Nairobi's Africa Nouveau Is The Future Of Festivals On The Continent

The first-ever Africa Nouveau Festival brought out Nairobi’s coolest and best-looking crowds for a weekend of music, food, art and style.

Photos by Darlyne KomukamaWords by Kampire Bahana.

This past weekend in Nairobi saw the first edition of Africa Nouveau, a 2-day festival of music, food, art and style brought to you by the team behind Blankets and Wine. The event featured a cross-continental lineup that included 'Ancestral Soul' godfather Boddhi Satva, genre-bending South African collective Fantasma, Ghanaian hypno-soulstress Jojo Abot, kuduro pioneer DJ Satelite and Nairobi hometown heavyweights Muthoni The Drummer Queen and Just A Band, as well as Okayafrica's own stage curated by Electrafrique founder DJ Cortega.

The event brought out Nairobi’s coolest and best-looking crowds. To some, the acts were unknown, but everyone arrived ready to fall in love with something new. The audience may have known little about maskandi rhythms, but they insisted on multiple encores from Fantasma's frontman Spoek Mathambo, guitarist Bhekisenzo Cele and drummer Mike Buchanan. It was equally impossible to resist the contagious energy of Just A Band and the driving beats of Angola's DJ Satellite. From Muthoni DQ’s bangers and Jojo Abot’s love songs referencing colonial interracial relationships to the immaculate cross-genre blend of deep house, kizomba, soukous and ndombolo sounds from Central African Republic’s Boddhi Satva, these acts represent the future of music on the continent.

Beyond offering a carefully-curated live experience featuring some of Nairobi’s best food vendors and art installations — including a pop-up closet by street style team 2manysiblings — the event also had higher goals. According to their mission statement, “the festival is a socio-political gathering to express our desires for new commitments from African Governments to adopt and deliver the Global Sustainable Development Goals so as to create a new Africa that corresponds with the aspirations of the African population.” Towards this end, the festival was 60% solar powered, and featured a station where you could charge your phone by pedalling a bicycle.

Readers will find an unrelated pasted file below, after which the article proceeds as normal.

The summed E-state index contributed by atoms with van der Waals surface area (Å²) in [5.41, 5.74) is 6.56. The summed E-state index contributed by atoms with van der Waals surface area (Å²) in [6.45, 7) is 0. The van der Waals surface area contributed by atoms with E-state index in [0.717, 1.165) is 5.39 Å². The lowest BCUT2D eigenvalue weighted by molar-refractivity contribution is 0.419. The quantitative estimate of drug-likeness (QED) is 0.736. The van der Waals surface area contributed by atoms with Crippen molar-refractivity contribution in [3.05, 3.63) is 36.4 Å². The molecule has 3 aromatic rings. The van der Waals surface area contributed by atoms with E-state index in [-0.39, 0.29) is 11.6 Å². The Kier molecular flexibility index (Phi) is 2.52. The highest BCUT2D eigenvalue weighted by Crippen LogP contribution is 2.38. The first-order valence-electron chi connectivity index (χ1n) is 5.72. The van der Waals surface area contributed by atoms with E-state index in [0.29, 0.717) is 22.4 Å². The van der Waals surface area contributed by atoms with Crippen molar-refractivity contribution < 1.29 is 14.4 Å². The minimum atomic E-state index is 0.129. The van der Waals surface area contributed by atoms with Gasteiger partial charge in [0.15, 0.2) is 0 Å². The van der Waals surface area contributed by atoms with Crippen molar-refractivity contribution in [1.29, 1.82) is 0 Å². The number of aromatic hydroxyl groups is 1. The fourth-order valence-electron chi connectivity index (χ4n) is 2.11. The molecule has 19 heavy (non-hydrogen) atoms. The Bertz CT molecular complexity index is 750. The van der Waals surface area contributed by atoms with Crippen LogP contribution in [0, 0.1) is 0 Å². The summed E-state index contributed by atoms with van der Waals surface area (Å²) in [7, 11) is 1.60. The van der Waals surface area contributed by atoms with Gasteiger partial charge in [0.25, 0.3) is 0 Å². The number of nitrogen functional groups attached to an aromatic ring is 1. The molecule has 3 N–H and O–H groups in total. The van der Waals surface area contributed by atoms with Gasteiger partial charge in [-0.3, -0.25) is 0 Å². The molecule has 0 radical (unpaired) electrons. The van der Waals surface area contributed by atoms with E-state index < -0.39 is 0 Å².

In its first edition, Africa Nouveau proved itself a pan-continental channel for the social and political aspirations of young people.

Darlyne Komukama is a photographer working and living in vivid colour (and occasionally in black & white) in Kampala, Uganda. See her photos on Tumblr or find her on Instagram.

Kampire Bahana is a writer and music lover living and dancing through the streets of Kampala, Uganda. She writes at Vuga! and is on Twitter @vugafrica.

Photo by Don Paulsen/Michael Ochs Archives/Getty Images

Hugh Masekela's New York City Legacy

A look back at the South African legend's time in New York City and his enduring presence in the Big Apple.

In Questlove's magnificent documentary, Summer of Soul, he captures a forgotten part of Black American music history. But in telling the tale of the 1969 Harlem Cultural Festival, the longtime musician and first-time filmmaker also captures a part of lost South African music history too.

Among the line-up of blossoming all-stars who played the Harlem festival, from a 19-year-old Stevie Wonder to a transcendent Mavis Staples, was a young Hugh Masekela. 30 years old at the time, he was riding the wave of success that came from releasing Grazing in the Grass the year before. To watch Masekela in that moment on that stage is to see him at the height of his time in New York City — a firecracker musician who entertained his audiences as much as he educated them about the political situation in his home country of South Africa.

The legacy Masekela sowed in New York City during the 1960s remains in the walls of the venues where he played, and in the dust of those that are no longer standing. It's in the records he made in studios and jazz clubs, and on the Manhattan streets where he once posed with a giant stuffed zebra for an album cover. It's a legacy that still lives on in tangible form, too, in the Hugh Masekela Heritage Scholarship at the Manhattan School of Music.

The school is the place where Masekela received his education and met some of the people that would go on to be life-long bandmates and friends, from Larry Willis (who, as the story goes, Masekela convinced to give up opera for piano) to Morris Goldberg, Herbie Hancock and Stewart Levine, "his brother and musical compadre," as Mabusha Masekela, Bra Hugh's nephew says.

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